Although perhaps beautiful to look at, there are fewer sights more pitiful than a caged tiger or an eagle with its wings clipped.
Likewise, a domesticated gospel serves little more purpose than a relic to be observed. How is the gospel being domesticated? you ask. Consider these factors:
These emerging trends threaten to rub the rough edges off the divisive (but life-giving) message that should be the core of our ministries.
In an effort to make the gospel more palatable, some of us have avoided topics such as sin, hell and the second coming, downplaying the controversial and mysterious nature of the God we serve.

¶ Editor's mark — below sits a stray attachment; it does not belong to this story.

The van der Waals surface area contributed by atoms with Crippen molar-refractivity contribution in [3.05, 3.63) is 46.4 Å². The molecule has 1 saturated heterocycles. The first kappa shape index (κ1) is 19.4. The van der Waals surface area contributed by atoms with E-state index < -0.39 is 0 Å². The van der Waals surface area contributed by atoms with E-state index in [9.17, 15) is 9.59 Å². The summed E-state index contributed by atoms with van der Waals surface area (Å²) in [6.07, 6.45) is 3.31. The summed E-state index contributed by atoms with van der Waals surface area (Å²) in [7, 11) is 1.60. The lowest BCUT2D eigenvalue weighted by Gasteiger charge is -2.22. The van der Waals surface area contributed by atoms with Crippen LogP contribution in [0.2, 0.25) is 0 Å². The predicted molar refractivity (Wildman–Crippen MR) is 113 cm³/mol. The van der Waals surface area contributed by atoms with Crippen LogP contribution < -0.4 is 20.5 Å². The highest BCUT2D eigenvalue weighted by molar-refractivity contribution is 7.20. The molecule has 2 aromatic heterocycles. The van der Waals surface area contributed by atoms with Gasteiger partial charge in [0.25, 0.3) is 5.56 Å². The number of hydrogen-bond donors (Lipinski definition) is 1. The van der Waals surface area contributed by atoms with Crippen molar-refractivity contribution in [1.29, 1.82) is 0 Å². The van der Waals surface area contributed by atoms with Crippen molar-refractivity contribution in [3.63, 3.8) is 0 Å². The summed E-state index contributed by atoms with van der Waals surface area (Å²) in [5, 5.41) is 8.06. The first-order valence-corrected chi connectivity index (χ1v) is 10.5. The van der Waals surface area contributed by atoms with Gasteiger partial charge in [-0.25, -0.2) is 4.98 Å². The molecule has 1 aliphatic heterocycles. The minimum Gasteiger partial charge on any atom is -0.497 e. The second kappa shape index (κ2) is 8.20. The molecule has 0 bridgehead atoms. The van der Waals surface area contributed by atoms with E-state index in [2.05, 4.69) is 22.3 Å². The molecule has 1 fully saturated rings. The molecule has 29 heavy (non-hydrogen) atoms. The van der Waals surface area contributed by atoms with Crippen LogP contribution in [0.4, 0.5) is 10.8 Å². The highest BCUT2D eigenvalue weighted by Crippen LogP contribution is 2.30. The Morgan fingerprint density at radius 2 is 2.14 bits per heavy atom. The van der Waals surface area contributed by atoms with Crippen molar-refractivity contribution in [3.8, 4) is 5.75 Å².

In this issue of Ministries Today, we address several of these difficult topics in hopes that you will be challenged to persevere in presenting an authentic--and relevant--gospel in an increasingly hostile environment:
You on the frontlines of ministry are in our prayers--that God will strengthen and empower you for another year of Spirit-led service in His kingdom.
When you're tempted to adopt a safer, domesticated Christianity, may you choose a more extreme--and biblical--version of the gospel. And may you always experience a little healthy discomfort as you keep sight of a fiery hell, a bloody cross and the One "who was, and is and is coming" (Rev. 4:8, CEV).
Matthew Green is managing editor of Ministries Today. He invites your comments and questions at email@example.com.
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